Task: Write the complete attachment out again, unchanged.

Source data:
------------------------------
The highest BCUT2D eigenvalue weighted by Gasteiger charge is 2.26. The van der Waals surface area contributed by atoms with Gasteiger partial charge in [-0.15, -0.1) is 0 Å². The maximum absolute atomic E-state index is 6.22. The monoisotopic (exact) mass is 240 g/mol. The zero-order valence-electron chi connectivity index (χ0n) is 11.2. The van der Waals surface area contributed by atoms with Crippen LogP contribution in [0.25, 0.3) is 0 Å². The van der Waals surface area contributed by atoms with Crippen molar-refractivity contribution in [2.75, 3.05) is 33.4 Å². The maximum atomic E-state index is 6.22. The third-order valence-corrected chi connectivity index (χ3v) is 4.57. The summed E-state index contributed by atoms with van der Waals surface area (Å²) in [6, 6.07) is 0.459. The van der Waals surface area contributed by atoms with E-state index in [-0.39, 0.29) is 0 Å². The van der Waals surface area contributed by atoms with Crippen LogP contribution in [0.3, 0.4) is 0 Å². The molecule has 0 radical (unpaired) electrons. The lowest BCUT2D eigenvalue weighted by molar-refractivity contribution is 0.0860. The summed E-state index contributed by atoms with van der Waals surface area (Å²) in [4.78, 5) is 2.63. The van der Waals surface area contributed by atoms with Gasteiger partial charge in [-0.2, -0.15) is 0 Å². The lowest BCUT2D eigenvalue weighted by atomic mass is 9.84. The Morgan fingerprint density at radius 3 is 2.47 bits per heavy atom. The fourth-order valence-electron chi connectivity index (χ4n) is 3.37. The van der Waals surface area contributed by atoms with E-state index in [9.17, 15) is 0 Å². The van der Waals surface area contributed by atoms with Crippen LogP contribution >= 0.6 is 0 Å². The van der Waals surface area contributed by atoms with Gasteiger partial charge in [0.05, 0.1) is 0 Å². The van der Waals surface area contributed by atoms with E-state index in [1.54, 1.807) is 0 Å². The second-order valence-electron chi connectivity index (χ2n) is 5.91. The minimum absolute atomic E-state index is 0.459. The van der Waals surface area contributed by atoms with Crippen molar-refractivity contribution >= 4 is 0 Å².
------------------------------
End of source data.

The highest BCUT2D eigenvalue weighted by Gasteiger charge is 2.26. The van der Waals surface area contributed by atoms with Gasteiger partial charge in [-0.15, -0.1) is 0 Å². The maximum absolute atomic E-state index is 6.22. The monoisotopic (exact) mass is 240 g/mol. The zero-order valence-electron chi connectivity index (χ0n) is 11.2. The van der Waals surface area contributed by atoms with Crippen LogP contribution in [0.25, 0.3) is 0 Å². The van der Waals surface area contributed by atoms with Crippen molar-refractivity contribution in [2.75, 3.05) is 33.4 Å². The maximum atomic E-state index is 6.22. The third-order valence-corrected chi connectivity index (χ3v) is 4.57. The summed E-state index contributed by atoms with van der Waals surface area (Å²) in [6, 6.07) is 0.459. The van der Waals surface area contributed by atoms with E-state index in [-0.39, 0.29) is 0 Å². The van der Waals surface area contributed by atoms with Crippen LogP contribution in [0.3, 0.4) is 0 Å². The molecule has 0 radical (unpaired) electrons. The lowest BCUT2D eigenvalue weighted by molar-refractivity contribution is 0.0860. The summed E-state index contributed by atoms with van der Waals surface area (Å²) in [4.78, 5) is 2.63. The van der Waals surface area contributed by atoms with Gasteiger partial charge in [-0.2, -0.15) is 0 Å². The lowest BCUT2D eigenvalue weighted by atomic mass is 9.84. The Morgan fingerprint density at radius 3 is 2.47 bits per heavy atom. The fourth-order valence-electron chi connectivity index (χ4n) is 3.37. The van der Waals surface area contributed by atoms with E-state index in [9.17, 15) is 0 Å². The van der Waals surface area contributed by atoms with Crippen LogP contribution >= 0.6 is 0 Å². The van der Waals surface area contributed by atoms with Gasteiger partial charge in [0.05, 0.1) is 0 Å². The van der Waals surface area contributed by atoms with E-state index in [1.54, 1.807) is 0 Å². The second-order valence-electron chi connectivity index (χ2n) is 5.91. The minimum absolute atomic E-state index is 0.459. The van der Waals surface area contributed by atoms with Crippen molar-refractivity contribution >= 4 is 0 Å².